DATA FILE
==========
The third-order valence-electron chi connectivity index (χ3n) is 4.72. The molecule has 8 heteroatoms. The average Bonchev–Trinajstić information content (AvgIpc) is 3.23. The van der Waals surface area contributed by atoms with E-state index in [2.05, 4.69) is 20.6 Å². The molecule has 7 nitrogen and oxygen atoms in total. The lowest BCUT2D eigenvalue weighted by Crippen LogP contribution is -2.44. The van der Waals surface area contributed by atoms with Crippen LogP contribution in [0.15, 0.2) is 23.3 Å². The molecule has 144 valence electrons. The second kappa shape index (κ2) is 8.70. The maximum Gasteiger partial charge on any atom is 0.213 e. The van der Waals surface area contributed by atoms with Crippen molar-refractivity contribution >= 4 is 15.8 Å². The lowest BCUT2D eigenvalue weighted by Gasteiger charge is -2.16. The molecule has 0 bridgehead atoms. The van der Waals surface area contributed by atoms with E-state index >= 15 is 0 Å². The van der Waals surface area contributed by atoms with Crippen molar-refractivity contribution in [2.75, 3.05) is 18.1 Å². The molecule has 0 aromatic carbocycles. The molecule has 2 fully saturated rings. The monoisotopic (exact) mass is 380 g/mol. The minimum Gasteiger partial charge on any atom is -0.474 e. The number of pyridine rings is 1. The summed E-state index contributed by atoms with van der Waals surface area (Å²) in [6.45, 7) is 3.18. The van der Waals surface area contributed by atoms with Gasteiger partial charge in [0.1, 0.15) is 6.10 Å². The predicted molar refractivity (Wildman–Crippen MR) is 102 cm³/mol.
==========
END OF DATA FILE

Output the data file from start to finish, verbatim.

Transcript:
The third-order valence-electron chi connectivity index (χ3n) is 4.72. The molecule has 8 heteroatoms. The average Bonchev–Trinajstić information content (AvgIpc) is 3.23. The van der Waals surface area contributed by atoms with E-state index in [2.05, 4.69) is 20.6 Å². The molecule has 7 nitrogen and oxygen atoms in total. The lowest BCUT2D eigenvalue weighted by Crippen LogP contribution is -2.44. The van der Waals surface area contributed by atoms with Crippen LogP contribution in [0.15, 0.2) is 23.3 Å². The molecule has 144 valence electrons. The second kappa shape index (κ2) is 8.70. The maximum Gasteiger partial charge on any atom is 0.213 e. The van der Waals surface area contributed by atoms with Crippen molar-refractivity contribution >= 4 is 15.8 Å². The lowest BCUT2D eigenvalue weighted by Gasteiger charge is -2.16. The molecule has 0 bridgehead atoms. The van der Waals surface area contributed by atoms with E-state index >= 15 is 0 Å². The van der Waals surface area contributed by atoms with Crippen molar-refractivity contribution in [2.75, 3.05) is 18.1 Å². The molecule has 0 aromatic carbocycles. The molecule has 2 fully saturated rings. The monoisotopic (exact) mass is 380 g/mol. The minimum Gasteiger partial charge on any atom is -0.474 e. The number of pyridine rings is 1. The summed E-state index contributed by atoms with van der Waals surface area (Å²) in [6.45, 7) is 3.18. The van der Waals surface area contributed by atoms with Gasteiger partial charge in [0.1, 0.15) is 6.10 Å². The predicted molar refractivity (Wildman–Crippen MR) is 102 cm³/mol.